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Congress extends government funding until February, averting a shutdown

Jennifer Haberkorn, Los Angeles Times on

Published in Political News

WASHINGTON — Congress approved a government spending bill late Thursday, averting a potential government shutdown with about 24 hours to spare after the latest example of the partisan standoffs crippling Washington's most basic functions.

Republican and Democratic congressional leaders had brokered an agreement Thursday morning to fund the government through Feb. 18. But getting the deal to the president's desk before the Friday night deadline required all 100 senators to consent to speeding up the Senate's legislative clock.

A handful of Senate Republicans said they would not agree unless there was also a vote on an amendment to defund the Biden administration's COVID-19 vaccine-or-testing mandate for some workers. Led by Sens. Mike Lee of Utah and Roger Marshall of Kansas, they also demanded that the amendment's voting threshold be a simple majority of 51, rather than the usual 60 votes needed to overcome a filibuster.

"A vaccine mandate is going to cause hundreds of thousands of Kansans to lose their job," Marshall said of people in his home state. "This is about an economic shutdown. It's not just about a government shutdown."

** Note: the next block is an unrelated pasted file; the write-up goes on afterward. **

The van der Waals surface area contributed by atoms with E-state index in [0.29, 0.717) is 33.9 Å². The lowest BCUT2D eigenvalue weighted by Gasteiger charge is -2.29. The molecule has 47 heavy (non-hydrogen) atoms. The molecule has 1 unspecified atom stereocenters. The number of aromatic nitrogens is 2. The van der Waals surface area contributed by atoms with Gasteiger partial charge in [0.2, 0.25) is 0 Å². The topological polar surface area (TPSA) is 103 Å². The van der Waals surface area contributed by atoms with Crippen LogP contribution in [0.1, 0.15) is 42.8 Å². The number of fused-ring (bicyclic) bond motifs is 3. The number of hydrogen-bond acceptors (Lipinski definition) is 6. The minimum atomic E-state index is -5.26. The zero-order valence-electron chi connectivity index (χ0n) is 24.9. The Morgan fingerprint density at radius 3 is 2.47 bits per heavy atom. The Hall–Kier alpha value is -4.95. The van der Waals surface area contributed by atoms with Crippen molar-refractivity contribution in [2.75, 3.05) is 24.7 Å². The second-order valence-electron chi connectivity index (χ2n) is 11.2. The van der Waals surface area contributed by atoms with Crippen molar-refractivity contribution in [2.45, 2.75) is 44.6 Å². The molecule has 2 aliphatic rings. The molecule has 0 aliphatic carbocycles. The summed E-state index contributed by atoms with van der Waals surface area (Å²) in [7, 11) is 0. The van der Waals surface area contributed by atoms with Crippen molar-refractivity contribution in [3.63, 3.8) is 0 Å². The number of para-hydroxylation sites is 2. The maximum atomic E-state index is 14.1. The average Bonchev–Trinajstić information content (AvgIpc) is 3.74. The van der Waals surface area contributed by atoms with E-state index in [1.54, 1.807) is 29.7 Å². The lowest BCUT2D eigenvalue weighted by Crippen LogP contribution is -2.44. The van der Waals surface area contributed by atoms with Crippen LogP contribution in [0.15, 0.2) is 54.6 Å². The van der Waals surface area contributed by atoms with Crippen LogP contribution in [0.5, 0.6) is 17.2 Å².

By evening, Democrats agreed to grant Republicans their amendment vote, largely because two GOP absences ensured the effort would fail.

"I am glad that in the end, cooler heads prevailed; the government will stay open," Senate Majority Leader Charles E. Schumer, D-N.Y., said as the votes got underway Thursday night.

 

After the vaccine amendment failed, the Senate approved the government spending bill, 69 to 28.

The House had previously approved it in a 221-212 vote, with support from all Democrats and a lone Republican, Rep. Adam Kinzinger of Illinois.

The spending agreement will keep funding at previously set levels through Feb. 18. Democrats wanted a shorter extension because they don't want to live longer than necessary under levels negotiated with former President Donald Trump. But that would have required agreement with Republicans on new funding levels.

Had a shutdown occurred, it probably would have been brief — lasting only as long as the Senate took to run out the debate clock. Still, even short shutdowns mean added uncertainty for federal operations, and many senators, even those in the minority, are loath to risk the embarrassment of Congress failing to live up to one of its most basic requirements.

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